Our blood pressure rises during times of stress. However, studies suggest that an exaggerated blood pressure response to stress may be a risk factor for hypertension, coronary heart disease and stroke – some of the UK’s biggest killers. 

In today’s fast paced world, it is difficult, and at times impossible, to avoid stress, so a dietary change that could help our bodies fight stress could potentially have far-reaching health benefits. 

Sheila West, associate Professor of bio-behavioural health and nutritional sciences at Penn State University and study author, wanted to determine if walnuts and walnut oil (good sources of ALA) reduce blood pressure during stressful conditions. 

Her team of researchers conducted a randomised, crossover study of 22 healthy adults with elevated LDL cholesterol levels. Participants were placed on one of three calorie-matched diets specifically designed so that no changes in weight occurred in any participant. The diets comprised of a standard American diet without nuts, a similar diet with 1.3 ounces of walnuts (9 whole walnuts) and a tablespoon of walnut oil substituted for some of the bad fat in the average American diet, and a third diet including walnuts, walnut oil and 1.5 tablespoons of flax seed oil. The walnuts, walnut oil, and flaxseed oil were either mixed into the participants’ food or eaten as a snack. 

Each participant was expected to consume all three of the diets, in random order, for a period of six weeks each with a one-week break in between. Everything the participants ate during the six-week diet periods were provided for.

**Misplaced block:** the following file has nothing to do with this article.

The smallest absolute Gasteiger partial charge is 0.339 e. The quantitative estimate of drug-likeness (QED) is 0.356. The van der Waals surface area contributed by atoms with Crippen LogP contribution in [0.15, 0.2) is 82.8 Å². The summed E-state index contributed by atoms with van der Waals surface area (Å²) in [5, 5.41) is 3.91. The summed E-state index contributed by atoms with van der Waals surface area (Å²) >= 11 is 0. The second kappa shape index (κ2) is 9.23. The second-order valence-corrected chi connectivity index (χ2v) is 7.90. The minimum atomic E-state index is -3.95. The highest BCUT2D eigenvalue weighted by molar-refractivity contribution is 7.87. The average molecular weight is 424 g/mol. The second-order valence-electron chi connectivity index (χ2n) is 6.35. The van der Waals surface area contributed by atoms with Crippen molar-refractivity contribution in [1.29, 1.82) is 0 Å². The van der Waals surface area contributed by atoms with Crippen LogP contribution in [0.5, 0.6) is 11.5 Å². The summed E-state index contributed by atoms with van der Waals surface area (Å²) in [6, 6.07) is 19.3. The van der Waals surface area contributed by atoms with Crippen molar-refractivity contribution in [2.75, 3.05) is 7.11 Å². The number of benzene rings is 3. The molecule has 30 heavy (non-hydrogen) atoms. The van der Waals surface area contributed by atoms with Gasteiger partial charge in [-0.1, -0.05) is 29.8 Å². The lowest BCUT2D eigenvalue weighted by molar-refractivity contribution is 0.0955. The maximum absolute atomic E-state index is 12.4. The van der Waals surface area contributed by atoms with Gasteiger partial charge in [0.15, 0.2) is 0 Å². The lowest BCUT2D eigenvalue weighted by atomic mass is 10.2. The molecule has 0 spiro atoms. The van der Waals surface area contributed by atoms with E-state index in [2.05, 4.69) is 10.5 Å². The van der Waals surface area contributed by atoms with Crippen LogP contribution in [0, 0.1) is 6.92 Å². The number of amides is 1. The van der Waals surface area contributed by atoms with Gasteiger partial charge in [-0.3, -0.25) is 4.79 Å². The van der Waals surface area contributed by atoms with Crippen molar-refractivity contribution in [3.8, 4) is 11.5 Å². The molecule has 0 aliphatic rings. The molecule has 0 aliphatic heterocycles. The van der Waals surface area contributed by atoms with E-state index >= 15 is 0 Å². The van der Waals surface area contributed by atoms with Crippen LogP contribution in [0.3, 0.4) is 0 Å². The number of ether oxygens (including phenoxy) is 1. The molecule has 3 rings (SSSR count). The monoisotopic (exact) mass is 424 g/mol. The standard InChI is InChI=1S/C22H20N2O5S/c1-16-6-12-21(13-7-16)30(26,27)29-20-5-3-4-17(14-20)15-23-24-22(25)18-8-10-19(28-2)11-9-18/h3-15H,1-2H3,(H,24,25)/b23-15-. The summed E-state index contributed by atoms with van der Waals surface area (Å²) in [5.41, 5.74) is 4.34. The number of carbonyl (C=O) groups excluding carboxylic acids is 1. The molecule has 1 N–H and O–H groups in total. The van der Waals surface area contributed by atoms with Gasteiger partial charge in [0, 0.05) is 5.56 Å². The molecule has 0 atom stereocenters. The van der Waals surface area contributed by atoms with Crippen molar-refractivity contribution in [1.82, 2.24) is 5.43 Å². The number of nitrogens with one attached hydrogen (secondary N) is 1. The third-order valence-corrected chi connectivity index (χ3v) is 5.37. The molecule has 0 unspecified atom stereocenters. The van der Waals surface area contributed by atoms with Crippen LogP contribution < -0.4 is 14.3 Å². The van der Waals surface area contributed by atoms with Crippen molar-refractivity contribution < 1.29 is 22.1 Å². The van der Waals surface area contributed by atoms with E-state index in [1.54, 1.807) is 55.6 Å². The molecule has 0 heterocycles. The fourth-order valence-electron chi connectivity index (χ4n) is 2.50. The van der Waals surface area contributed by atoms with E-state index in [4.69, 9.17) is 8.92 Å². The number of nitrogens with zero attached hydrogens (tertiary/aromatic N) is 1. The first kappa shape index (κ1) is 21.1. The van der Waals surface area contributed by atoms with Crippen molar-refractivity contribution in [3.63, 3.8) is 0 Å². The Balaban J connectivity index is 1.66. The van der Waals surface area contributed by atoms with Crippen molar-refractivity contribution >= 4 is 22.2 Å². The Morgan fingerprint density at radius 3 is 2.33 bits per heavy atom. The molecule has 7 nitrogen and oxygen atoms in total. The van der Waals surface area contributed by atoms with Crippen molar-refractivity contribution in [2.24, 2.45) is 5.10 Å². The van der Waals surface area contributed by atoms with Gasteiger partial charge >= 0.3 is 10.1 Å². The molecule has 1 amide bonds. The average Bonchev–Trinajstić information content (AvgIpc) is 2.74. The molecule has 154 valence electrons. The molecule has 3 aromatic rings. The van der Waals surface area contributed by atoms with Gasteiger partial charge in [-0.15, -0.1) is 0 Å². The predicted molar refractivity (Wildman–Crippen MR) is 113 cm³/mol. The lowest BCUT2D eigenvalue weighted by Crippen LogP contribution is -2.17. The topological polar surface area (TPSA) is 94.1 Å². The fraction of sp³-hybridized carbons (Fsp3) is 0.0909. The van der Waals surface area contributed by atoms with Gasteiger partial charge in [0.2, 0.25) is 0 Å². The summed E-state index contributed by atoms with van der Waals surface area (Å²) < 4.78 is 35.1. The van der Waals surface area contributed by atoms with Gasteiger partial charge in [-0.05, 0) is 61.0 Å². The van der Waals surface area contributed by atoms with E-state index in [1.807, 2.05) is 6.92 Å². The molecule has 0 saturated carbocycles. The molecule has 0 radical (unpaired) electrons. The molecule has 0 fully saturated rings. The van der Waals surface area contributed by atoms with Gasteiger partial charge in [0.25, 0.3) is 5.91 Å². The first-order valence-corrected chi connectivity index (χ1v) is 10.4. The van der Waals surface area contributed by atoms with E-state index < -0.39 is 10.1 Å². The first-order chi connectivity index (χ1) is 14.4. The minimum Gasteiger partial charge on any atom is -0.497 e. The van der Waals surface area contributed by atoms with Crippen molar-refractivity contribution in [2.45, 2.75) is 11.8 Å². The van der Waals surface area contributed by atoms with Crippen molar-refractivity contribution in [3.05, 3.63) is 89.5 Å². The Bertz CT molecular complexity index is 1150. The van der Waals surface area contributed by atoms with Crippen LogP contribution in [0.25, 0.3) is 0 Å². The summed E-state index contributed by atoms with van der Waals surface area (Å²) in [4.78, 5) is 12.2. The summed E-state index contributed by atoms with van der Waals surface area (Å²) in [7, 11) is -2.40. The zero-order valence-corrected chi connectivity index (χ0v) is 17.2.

At the end of each diet, participants had their stress levels raised in two ways: by being asked to prepare and present a three-minute speech and by having one foot submerged in ice-cold water. During both tests, researchers took blood pressure readings from the participants. 

The researchers found that including walnuts and walnut oil in the diet not only reduced LDL levels but also lowered both resting blood pressure and most surprisingly blood pressure during stress. The exact mechanism leading to these changes is unknown, but walnuts are a rich source of bioactive substances, including ALA, which could be responsible for the beneficial effects on blood pressure. 

Additionally, researchers found that when the study participants consumed flax seed oil (a richer source of ALA) in addition to the walnuts, they showed significant improvements on a separate measure of vascular health, and also demonstrated a reduction in C-reactive protein levels and therefore inflammation in the body, a prominent cardiovascular disease risk factor. 

Professor West commented: “This is the first study to show that walnuts and walnut oil reduce blood pressure during stress.”

The study findings were reported in the Journal of the American College of Nutrition. 

Walnuts are a whole food with a wide range of potential health benefits. And the good news is that you can make room for this highly nutritious food without feeling guilty about your weight because studies have found no significant association between eating walnuts and weight gain. 

So consider going nuts and making walnuts a regular part of a balanced, healthful diet. They really are all they are cracked up to be, and more! 


Article References

News release, Pennsylvania State University. West S et al. Journal of the American College of Nutrition, October 2010.